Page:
“The Huskies have the talent to win”…..not this year.

  • Husky73

    Gard is not altogether wrong, though he could have produced a better analogy. The transfer portal is like free agency in baseball. It is best utilized for a specific need– not to build a team. Hopkins has not built a core of three and four year players to establish a culture and hierarchy. Once that is done, a targeted transfer fills a position of need. Right now (not including recruits and incoming transfers), the Huskies have four scholarship players. That is no way to build a railroad, or a college basketball team.

    • art thiel

      Hopkins has little choice. He needs talented players. Roles are secondary. The portal is primarily for players to get to a better situation, not a tool for coaches to craft teams.

  • woofer

    “For whom the portal taketh away, the portal giveth.”

    Enjoyed the catechism on the sacred rite of entering the Transfer Portal. It truly is a passage to a mystical new world of infinite possibility. But surely there must be a secret password to get in. How can the Big Hop hope to bound in a single leap through the Transfer Portal without getting his legs tangled up around his neck unless he knows the secret password? Is prayer the answer?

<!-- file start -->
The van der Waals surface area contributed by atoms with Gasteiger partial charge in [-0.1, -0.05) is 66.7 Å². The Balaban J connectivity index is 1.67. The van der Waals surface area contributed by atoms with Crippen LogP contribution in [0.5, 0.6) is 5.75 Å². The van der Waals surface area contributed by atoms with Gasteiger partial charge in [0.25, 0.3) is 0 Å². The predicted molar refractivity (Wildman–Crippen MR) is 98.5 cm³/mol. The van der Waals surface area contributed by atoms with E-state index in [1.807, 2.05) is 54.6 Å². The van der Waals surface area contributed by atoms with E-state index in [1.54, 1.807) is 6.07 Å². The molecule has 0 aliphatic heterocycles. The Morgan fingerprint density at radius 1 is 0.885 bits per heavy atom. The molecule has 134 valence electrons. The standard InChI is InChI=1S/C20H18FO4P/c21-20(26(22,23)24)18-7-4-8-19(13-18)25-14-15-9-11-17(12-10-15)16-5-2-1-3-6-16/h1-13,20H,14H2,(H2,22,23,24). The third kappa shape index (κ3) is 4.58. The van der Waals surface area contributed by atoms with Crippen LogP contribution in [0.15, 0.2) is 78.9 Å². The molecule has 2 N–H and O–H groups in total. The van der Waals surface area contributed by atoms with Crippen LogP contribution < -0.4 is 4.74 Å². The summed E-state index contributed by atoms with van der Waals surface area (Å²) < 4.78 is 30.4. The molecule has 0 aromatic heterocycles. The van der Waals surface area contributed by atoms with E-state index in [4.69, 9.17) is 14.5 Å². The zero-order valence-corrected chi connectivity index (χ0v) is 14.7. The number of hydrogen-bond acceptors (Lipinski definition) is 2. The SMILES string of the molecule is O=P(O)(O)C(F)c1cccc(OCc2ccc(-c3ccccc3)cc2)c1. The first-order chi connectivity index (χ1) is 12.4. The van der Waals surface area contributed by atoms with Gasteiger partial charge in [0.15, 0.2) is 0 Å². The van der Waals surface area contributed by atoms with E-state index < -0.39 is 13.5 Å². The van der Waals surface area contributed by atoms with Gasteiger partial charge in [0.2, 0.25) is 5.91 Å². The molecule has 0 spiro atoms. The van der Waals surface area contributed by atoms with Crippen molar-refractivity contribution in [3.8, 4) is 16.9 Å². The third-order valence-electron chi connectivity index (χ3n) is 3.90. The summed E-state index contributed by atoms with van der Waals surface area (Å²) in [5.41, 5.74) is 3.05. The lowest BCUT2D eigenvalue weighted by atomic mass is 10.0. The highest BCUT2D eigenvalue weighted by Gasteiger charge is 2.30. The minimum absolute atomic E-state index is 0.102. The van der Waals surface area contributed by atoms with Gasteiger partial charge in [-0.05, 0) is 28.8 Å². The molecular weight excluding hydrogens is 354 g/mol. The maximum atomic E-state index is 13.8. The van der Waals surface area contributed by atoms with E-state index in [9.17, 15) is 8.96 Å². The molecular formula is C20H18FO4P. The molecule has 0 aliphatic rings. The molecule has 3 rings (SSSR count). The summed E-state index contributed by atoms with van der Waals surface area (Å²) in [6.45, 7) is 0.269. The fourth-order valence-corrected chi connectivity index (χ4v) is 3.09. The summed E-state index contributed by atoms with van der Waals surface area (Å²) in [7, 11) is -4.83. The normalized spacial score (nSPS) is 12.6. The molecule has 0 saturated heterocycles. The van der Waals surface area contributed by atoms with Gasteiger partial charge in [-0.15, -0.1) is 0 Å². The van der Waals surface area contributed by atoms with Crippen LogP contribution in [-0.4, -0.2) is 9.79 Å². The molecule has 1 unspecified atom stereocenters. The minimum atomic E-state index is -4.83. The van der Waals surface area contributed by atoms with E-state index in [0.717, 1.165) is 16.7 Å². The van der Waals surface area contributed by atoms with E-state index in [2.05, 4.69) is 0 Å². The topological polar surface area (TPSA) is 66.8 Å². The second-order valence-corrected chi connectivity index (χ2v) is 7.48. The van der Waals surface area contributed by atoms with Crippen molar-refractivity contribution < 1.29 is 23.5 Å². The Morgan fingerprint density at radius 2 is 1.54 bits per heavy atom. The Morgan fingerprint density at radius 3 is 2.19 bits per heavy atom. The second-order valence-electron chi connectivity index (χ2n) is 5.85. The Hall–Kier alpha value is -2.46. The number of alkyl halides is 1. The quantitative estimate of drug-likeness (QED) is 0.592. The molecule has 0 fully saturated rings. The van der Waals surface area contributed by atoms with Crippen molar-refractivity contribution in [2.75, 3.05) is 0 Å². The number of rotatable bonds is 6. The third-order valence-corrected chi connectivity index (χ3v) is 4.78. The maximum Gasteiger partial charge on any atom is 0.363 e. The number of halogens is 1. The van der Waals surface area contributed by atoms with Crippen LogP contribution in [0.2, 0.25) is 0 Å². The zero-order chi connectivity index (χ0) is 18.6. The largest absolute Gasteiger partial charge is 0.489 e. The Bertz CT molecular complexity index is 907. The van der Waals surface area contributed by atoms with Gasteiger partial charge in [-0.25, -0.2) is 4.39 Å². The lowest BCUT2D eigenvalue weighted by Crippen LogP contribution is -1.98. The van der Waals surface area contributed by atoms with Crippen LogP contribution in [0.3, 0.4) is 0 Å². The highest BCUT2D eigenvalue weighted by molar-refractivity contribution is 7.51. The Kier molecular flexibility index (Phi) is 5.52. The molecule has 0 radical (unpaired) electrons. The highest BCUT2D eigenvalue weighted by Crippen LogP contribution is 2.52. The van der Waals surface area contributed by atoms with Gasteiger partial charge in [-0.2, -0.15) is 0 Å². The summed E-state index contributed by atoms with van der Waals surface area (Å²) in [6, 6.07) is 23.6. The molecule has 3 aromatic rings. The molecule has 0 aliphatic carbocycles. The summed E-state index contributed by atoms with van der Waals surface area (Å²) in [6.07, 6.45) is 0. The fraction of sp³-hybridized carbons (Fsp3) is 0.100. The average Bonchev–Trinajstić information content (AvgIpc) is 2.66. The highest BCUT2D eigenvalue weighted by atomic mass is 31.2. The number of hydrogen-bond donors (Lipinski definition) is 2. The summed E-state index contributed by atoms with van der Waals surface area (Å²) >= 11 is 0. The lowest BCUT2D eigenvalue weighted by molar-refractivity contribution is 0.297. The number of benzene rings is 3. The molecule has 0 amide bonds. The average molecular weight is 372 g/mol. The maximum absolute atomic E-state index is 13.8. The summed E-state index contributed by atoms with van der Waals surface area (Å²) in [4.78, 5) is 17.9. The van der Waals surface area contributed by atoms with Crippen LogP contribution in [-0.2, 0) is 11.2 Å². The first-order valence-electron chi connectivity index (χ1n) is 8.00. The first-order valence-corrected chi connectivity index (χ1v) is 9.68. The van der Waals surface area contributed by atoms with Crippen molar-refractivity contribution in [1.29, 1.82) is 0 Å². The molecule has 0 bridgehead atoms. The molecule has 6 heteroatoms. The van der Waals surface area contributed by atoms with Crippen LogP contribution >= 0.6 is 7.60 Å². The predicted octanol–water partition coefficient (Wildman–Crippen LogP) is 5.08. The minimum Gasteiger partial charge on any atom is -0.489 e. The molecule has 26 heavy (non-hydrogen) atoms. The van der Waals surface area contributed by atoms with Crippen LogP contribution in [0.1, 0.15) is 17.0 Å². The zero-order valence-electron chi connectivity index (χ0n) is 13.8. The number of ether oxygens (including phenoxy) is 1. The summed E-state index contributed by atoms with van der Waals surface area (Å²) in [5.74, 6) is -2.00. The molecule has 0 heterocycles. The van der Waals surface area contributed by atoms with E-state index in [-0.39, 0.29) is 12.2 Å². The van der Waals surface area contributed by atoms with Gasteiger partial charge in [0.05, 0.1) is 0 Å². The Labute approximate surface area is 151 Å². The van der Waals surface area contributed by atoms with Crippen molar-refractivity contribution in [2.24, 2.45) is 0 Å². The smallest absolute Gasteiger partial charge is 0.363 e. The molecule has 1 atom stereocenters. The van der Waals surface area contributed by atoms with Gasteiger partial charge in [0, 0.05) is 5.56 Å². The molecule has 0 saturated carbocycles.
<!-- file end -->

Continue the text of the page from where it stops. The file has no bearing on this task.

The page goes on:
Midnight finally arrived and the Beavs’ golden carriage turned back into a pumpkin. They are used to it. But it was a nice dance for a perennial wallflower. Somewhere Dee Andros, the eternal pumpkin prototype, is smiling.

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    • art thiel

      Hopkins’ job depends on figuring out the mystery.

      I enjoyed the Beavers’ story. The epitome of hoops madness, led by a good man.